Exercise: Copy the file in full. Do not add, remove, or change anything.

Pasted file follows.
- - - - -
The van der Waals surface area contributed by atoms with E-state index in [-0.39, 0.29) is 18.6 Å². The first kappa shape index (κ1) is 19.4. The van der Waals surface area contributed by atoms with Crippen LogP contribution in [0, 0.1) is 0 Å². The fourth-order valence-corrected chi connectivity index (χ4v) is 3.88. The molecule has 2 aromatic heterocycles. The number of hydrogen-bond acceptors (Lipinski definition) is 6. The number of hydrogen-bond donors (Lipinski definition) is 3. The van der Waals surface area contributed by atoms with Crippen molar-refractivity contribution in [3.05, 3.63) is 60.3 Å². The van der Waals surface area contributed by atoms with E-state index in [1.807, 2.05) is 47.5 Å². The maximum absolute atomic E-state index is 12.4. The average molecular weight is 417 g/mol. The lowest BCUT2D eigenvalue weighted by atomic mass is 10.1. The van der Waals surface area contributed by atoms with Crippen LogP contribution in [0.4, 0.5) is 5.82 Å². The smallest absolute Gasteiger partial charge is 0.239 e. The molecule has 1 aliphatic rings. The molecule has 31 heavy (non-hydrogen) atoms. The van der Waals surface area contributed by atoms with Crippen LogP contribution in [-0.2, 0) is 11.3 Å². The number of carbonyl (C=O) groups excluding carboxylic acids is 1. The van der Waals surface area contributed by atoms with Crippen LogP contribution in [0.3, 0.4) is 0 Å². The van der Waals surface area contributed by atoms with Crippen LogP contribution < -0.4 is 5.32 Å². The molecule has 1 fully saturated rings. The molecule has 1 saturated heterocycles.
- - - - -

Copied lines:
The van der Waals surface area contributed by atoms with E-state index in [-0.39, 0.29) is 18.6 Å². The first kappa shape index (κ1) is 19.4. The van der Waals surface area contributed by atoms with Crippen LogP contribution in [0, 0.1) is 0 Å². The fourth-order valence-corrected chi connectivity index (χ4v) is 3.88. The molecule has 2 aromatic heterocycles. The number of hydrogen-bond acceptors (Lipinski definition) is 6. The number of hydrogen-bond donors (Lipinski definition) is 3. The van der Waals surface area contributed by atoms with Crippen molar-refractivity contribution in [3.05, 3.63) is 60.3 Å². The van der Waals surface area contributed by atoms with E-state index in [1.807, 2.05) is 47.5 Å². The maximum absolute atomic E-state index is 12.4. The average molecular weight is 417 g/mol. The lowest BCUT2D eigenvalue weighted by atomic mass is 10.1. The van der Waals surface area contributed by atoms with Crippen LogP contribution in [0.4, 0.5) is 5.82 Å². The smallest absolute Gasteiger partial charge is 0.239 e. The molecule has 1 aliphatic rings. The molecule has 31 heavy (non-hydrogen) atoms. The van der Waals surface area contributed by atoms with Crippen LogP contribution in [-0.2, 0) is 11.3 Å². The number of carbonyl (C=O) groups excluding carboxylic acids is 1. The van der Waals surface area contributed by atoms with Crippen LogP contribution in [0.3, 0.4) is 0 Å². The van der Waals surface area contributed by atoms with Crippen LogP contribution < -0.4 is 5.32 Å². The molecule has 1 fully saturated rings. The molecule has 1 saturated heterocycles.